In the Philippine Islands we claim, and are able to substantiate the same by facts, that the University of Michigan Alumni Association is the largest in number in the Far East. Not only this, but it can be safely asserted that its members occupy as important positions in the affairs of the Philippines as do the alumni of any other university. This has been so from the beginning of the American occupation so that now there are not only Michigan men prominent in official and private circles, but Michigan men in the Army, the Navy, and among the Filipino, Japanese and Chinese communities … The University need not be ashamed of their work; it need not fear that its traditions and future are forgotten. All Michigan men in the East of whatever locality or nationality join in the assurance that their Alma Mater can count upon their cordiale support.[4] 

The presence of the so-called Michigan men in the islands resulted in the accumulation of one of the largest Philippine collections in North America. But the harms we associate with these collections are not only limited to the context of their accumulation. I’d like to present 2 persistent areas of harm associated with these collections:

1. The decades of lack of real and sustainable connections with the Philippine communities here in the U.S. and in the Philippines, over the management and representation of these materials. 

After more than a century, it is time for the University to address its colonial complicity in the formation of these collections by developing decolonial practices so that institutions can provide reciprocal and reparative access to Philippine cultural collections. Reconceptualizing archival and museum work from the perspectives of relationships, building where bonds do not exist or repairing when trust has been broken has become a significant theme in archives and museum scholarship. 

We can build on the more recent efforts in decolonial archives and museology, which foreground Indigenous perspectives and community collaboration, consultation, and dialogue to construct a model of relationality and shared stewardship.[5] Although we have seen significant progress in centering Indigenous knowledge frameworks for North American Tribal collections, such as the adoption of the Protocols for Native American Archival Materials (PNAAM),[6] comparable approaches are still missing for non-North American collections taken from former U.S. colonial territories that are not covered by legal regimes like NAGPRA.[7]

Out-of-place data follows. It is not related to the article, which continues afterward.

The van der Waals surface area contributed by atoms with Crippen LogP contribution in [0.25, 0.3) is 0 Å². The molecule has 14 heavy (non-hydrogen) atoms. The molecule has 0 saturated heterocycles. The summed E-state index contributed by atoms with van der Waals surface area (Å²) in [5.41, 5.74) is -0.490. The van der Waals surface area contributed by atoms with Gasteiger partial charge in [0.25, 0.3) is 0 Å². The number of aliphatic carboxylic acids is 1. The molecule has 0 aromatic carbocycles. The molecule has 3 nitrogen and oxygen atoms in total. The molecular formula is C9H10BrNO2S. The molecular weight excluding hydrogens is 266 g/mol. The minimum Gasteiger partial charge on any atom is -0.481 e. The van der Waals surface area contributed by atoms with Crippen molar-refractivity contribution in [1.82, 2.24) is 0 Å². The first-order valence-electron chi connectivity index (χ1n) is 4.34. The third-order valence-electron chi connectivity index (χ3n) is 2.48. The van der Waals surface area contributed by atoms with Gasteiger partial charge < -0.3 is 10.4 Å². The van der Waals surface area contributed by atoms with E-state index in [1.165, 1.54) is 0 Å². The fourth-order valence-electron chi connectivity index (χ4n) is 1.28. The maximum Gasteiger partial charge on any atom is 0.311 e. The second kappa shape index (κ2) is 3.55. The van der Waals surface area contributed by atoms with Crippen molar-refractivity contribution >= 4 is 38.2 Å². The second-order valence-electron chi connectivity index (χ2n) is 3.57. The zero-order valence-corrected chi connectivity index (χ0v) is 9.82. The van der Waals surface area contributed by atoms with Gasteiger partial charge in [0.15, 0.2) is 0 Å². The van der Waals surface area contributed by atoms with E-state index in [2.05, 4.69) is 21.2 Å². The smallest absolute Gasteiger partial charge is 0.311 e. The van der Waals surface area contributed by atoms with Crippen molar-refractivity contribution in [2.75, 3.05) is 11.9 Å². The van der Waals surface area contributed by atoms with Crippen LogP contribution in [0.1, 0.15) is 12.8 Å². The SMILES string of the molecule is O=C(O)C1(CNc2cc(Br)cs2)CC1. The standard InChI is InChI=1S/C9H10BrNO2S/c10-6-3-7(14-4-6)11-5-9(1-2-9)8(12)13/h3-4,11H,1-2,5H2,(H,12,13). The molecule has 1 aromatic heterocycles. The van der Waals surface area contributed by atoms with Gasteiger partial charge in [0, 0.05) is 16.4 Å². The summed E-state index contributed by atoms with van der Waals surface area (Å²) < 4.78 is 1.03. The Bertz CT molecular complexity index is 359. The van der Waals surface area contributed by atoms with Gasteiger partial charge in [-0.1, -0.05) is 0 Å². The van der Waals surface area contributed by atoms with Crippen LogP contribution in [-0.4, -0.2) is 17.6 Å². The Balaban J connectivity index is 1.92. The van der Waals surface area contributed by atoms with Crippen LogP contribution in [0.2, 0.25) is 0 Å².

We take the methodological approach of reparative work that centers community relationships to inspire culturally appropriate curation and scholarly endeavors that address the harmful legacies of colonial collections. We can implement decolonial practice through community consultations, rather than apply protocols that are universally defined and enacted for every institution, culture, and community.[8] 

Many current and previous projects have attempted to address the responsibility and care for colonial collections at the level of digital access through the creation of online databases, web access portals, or virtual exhibitions. But digital humanities efforts that rely heavily on the creation of digital infrastructures without appropriate investment in building community relations or input from community members can end up reproducing some of the problems they seek to redress, generating new tools for the same epistemologies. If the goal is to facilitate broader community impact, efforts must therefore begin and end with better relationships between institutions and communities.   

My understanding of reciprocity is informed by the work of Indigenous education scholars Heather McGregor and Michael Marker,[9] who provide the following characteristics of the concept: 1) reciprocity as giving back, or involving power flowing back and forth between parties, ensuring that relationships are not extractive;[10] 2) reciprocity as sharing knowledge, or a “cyclical and circulating responsibility to teach what one has learned, passing on knowledge between generations;”[11] 3) reciprocity as relational accountability, where relationships are characterized by respect and the interests of communities inform all aspects of work;[12] and 4) reciprocity as circular and continuous, not a system of gifts and countergifts but a constant coexistence and kinship.[13] 

If the goal is to facilitate broader community impact, efforts must therefore begin and end with better relationships between institutions and communities.   

I take this set of characteristics to be the defining goals for archival reciprocity: relationships, practices, and projects that give back (and recognize power dynamics), share knowledge, are held accountable, and are continuous (or sustainable).  Reciprocity in archives must therefore consider the meaningful outcomes and changes that result from reparative interventionsHere, I offer six indicators of impact to help us identify our institutional obligations in reparative work: Knowledge, Attitudes, Professional Discourse, Institutional Capacity, Policy, Relationships.[14]